Chamonix is undoubtedly the world capital of alpinism, even if the “voie normale” of the 4807 meter Mont Blanc is from the top of the cog railway at St Gervais. But the closure of the hospital operating theatre on the 14th of December 2001 complicates treatment for skiers and climbers involved in a serious accidents.
The closure follows that of the maternity ward (probably of more use to English chalet girls!) and is part of general cutbacks in the cash strapped French health service.
From the viewpoint of a desk in Lyon closing Chamonix hospital, once the pride of the valley, and sending the injured down the valley to Sallanches or even Annecy seems to make perfect sense. However it should be remembered that search and rescue for the entire Mont Blanc massif is organised around the hospital, located in the village of les Péllerins. The large hospital is now little more than a shell housing a casualty department but without surgical or anaesthetic facilities and limited equipment for reanimation the doctors can do little more than administer first aid before a helicopter transfer to Sallanches or, during the foggy winter months a 30 minute ambulance ride. 30 minutes that may mean the difference between life and death for injured mountaineers.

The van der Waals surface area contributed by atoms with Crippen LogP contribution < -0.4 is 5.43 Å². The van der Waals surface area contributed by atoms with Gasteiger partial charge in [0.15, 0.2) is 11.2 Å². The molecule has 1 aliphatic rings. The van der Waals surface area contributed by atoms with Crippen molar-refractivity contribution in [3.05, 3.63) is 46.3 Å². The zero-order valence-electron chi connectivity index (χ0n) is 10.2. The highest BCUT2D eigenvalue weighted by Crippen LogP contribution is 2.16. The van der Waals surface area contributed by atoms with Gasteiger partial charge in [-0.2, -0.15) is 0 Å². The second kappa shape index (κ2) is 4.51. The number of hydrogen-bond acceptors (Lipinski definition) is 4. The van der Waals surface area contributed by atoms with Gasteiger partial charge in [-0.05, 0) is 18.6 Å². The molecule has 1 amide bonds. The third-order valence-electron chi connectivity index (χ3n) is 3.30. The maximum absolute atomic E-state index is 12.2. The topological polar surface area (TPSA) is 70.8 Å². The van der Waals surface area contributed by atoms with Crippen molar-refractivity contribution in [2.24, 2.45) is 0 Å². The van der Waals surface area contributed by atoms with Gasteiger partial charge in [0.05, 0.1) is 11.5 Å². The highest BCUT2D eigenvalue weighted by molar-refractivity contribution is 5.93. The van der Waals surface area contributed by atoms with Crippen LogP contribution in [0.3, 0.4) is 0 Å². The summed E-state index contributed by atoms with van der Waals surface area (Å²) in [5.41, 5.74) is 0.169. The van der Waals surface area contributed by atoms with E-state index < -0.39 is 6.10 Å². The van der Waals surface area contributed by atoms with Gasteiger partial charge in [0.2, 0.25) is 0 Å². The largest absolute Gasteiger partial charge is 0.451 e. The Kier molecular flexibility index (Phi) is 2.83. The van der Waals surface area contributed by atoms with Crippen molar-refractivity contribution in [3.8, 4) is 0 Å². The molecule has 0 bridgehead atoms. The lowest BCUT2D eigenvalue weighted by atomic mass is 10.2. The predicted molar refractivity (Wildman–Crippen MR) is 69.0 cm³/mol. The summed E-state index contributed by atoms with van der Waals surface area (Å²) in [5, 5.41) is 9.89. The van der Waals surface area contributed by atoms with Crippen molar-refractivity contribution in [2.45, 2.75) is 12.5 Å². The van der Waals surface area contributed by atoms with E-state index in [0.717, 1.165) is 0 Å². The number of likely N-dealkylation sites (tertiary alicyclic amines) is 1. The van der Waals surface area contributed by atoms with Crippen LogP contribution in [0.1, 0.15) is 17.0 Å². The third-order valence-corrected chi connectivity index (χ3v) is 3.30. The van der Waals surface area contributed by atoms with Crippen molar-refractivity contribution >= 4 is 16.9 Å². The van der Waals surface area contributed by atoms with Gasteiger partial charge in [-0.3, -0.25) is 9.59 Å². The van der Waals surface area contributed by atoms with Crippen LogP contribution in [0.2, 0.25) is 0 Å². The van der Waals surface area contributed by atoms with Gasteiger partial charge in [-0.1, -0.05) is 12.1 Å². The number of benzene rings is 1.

It seems strange that a major outdoor sports centre such as Chamonix, with its large international clientele, often well covered by foreign or private health insurances, can’t support a surgical facility. If there is another disaster such as the 1999 Montroc Avalanche or Tunnel Fire one wonders how the valley’s health services would cope.